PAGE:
After the so-called “Carnation Revolution” of 1974 in Portugal the hopes for renewal were strong: following the fall of the very long Salazar dictatorship, the new socialist government advocated a radical transformation of Portuguese productive structures, largely inadequate to the needs of a modern country (increase mechanization of the agricultural sector and related rationalization of land management, acceleration of the industrialization process, incentives for investments, strengthening of infrastructures, especially road infrastructures, etc.) and no less incisive reforms in the social field. But the cultural backwardness and, in general, the delays to be bridged in every area of the country’s life have in a short time frustrated the expectations that the international recession of the early 1980s also affected. The serious errors committed by the government should not be underestimated: for example the confiscation of large estates and land reform (aimed inter alia at the creation of collective farms), which involved approx. 1.7 million ha, sometimes meant indiscriminate expropriation and in any case aroused the violent reactions of small farmers in the North, a traditionally conservative area. In the same way, the subsequent attempts of partial “restoration” met the fierce resistance of the cooperatives of former laborers who had sprung up on the expropriated estates of the they have sometimes meant indiscriminate expropriations and in any case have aroused the violent reactions of small farmers in the North, a traditionally conservative area. In the same way, the subsequent attempts of partial “restoration” met the fierce resistance of the cooperatives of former laborers who had sprung up on the expropriated estates of the they have sometimes meant indiscriminate expropriations and in any case have aroused the violent reactions of small farmers in the North, a traditionally conservative area.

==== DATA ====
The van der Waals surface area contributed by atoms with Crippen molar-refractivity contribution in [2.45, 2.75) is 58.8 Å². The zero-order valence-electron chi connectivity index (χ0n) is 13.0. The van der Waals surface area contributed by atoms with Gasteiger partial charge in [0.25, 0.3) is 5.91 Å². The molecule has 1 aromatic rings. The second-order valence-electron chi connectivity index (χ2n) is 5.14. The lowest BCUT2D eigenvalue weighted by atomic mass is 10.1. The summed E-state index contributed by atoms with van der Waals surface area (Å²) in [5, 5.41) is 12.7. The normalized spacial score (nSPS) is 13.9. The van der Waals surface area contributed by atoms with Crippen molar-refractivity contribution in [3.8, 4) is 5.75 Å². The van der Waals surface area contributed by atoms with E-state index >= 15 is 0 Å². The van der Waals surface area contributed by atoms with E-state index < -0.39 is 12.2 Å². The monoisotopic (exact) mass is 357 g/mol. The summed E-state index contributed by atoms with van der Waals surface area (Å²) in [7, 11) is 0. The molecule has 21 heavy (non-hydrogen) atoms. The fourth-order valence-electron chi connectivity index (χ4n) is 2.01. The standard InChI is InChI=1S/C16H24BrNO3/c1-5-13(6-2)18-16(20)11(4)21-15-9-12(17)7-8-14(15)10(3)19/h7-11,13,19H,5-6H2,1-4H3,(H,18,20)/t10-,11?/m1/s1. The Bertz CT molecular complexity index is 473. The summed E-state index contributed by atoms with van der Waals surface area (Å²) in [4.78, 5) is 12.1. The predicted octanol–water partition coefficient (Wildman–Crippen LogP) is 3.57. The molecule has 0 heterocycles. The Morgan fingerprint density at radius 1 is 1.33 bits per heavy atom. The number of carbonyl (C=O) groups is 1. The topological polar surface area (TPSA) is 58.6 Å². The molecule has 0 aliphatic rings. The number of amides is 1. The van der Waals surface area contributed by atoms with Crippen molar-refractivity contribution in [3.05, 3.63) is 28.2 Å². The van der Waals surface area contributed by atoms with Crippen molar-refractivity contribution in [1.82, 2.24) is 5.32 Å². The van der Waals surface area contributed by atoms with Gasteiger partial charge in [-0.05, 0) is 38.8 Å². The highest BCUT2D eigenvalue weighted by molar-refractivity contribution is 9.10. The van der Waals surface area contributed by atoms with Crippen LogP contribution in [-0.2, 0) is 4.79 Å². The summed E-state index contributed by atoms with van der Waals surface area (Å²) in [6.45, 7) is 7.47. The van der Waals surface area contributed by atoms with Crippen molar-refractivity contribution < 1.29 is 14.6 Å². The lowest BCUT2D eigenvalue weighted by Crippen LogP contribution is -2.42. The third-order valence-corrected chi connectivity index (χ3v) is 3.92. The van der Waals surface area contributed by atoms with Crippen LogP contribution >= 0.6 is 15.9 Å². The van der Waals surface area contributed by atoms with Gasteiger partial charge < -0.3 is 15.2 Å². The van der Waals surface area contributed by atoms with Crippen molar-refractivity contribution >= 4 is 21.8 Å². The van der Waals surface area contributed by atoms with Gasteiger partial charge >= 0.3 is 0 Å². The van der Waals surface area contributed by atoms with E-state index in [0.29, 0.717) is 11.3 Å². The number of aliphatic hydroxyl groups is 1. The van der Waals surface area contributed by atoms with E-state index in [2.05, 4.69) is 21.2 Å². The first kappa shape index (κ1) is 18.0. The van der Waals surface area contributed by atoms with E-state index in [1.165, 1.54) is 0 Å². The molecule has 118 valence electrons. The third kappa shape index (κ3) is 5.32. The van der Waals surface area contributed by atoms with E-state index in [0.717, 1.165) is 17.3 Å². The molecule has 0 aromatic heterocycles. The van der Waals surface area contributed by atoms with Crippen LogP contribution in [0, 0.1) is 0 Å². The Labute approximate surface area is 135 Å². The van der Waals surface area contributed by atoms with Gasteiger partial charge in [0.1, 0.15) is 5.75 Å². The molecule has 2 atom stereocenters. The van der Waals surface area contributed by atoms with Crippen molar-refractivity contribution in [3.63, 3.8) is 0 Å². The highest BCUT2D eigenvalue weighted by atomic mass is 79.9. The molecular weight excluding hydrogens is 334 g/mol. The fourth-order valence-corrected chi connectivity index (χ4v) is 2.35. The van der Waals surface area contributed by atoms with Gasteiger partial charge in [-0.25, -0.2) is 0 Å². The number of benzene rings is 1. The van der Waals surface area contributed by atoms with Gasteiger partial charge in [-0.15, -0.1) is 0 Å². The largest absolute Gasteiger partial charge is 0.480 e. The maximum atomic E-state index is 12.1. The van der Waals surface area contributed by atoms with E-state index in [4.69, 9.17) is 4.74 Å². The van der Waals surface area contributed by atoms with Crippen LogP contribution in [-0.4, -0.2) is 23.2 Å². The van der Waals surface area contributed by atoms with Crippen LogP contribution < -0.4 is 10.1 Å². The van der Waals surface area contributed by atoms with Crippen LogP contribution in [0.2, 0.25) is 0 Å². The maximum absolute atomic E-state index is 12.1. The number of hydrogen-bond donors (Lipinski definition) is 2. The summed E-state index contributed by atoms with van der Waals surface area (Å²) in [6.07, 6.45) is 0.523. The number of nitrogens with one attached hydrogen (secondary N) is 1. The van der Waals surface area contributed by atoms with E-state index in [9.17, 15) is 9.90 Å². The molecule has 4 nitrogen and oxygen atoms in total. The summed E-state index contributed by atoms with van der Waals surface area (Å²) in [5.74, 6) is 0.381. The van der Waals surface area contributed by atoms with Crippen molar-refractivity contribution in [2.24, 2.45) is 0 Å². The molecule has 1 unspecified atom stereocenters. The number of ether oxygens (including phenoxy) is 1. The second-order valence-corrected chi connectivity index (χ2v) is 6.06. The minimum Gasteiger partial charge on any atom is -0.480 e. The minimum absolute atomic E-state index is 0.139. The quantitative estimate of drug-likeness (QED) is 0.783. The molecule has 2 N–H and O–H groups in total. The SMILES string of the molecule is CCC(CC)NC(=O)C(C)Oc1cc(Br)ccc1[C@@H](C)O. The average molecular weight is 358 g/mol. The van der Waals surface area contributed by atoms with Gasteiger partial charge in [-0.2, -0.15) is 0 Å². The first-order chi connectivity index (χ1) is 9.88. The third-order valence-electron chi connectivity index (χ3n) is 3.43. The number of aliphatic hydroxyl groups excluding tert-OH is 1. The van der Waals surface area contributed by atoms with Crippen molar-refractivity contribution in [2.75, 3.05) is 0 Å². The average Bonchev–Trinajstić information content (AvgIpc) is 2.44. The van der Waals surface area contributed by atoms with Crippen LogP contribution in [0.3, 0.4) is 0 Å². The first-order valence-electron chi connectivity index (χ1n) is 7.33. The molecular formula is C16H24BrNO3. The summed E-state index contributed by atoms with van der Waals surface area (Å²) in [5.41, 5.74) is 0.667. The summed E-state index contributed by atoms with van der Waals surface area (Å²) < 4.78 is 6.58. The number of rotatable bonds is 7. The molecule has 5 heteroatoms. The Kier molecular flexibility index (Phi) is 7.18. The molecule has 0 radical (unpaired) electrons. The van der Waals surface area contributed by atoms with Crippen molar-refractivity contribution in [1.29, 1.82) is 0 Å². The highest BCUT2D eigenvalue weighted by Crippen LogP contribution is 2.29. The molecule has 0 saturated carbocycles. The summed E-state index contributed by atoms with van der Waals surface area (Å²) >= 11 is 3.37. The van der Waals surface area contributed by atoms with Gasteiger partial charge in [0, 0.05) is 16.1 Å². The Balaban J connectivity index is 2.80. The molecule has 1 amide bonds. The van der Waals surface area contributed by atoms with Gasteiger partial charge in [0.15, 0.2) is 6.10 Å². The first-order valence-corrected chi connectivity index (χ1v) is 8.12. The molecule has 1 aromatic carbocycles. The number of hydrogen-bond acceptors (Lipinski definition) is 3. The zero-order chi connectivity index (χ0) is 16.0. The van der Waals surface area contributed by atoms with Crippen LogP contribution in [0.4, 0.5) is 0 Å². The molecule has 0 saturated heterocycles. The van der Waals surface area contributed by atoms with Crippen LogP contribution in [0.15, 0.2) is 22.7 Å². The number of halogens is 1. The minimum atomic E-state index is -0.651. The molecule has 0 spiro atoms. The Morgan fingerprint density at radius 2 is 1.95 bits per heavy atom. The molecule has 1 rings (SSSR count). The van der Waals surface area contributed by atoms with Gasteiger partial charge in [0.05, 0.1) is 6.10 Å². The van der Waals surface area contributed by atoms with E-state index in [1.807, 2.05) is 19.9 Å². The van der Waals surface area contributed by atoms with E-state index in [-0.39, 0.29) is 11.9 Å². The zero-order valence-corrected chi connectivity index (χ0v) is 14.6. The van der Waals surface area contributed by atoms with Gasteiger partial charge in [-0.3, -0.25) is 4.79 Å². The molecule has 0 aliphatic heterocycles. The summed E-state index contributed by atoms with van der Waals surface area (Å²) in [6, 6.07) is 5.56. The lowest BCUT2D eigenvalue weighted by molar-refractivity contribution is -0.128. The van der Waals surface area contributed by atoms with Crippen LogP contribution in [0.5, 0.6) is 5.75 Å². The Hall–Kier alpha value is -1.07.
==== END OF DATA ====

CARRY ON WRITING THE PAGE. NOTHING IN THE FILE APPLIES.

In the same way, according to cheeroutdoor, the subsequent attempts of partial “restoration” met the fierce resistance of the cooperatives of former laborers who had sprung up on the expropriated estates of the Alentejo, the great agricultural region of the South. Even nationalizations, which practically invested the entire economic apparatus of the country in 1974-75 – from banks and insurance companies to basic industries, from transport to communication routes and so on. – they were often excessively hasty and did not take into account the fact that there was a lack of a technical and entrepreneurial class capable of replacing the previous class; it was therefore verified that the leading cadres, drastically distanced at the beginning, quickly resumed the centers of power as the worsening of the economic crisis, questioning the full extent of the 1974 revolution, inevitably led to the reprivatization of a large part of the production apparatus. The uncertain political climate, the acute social tensions, the abrupt alternation of programmatic lines inevitably caused a sharp drop in production, both agricultural and industrial; this is also due to the lack of internal and international capital inflows (financial interests were not few or modest ones were threatened or directly affected by the new government course) with a consequent drastic decrease in investments.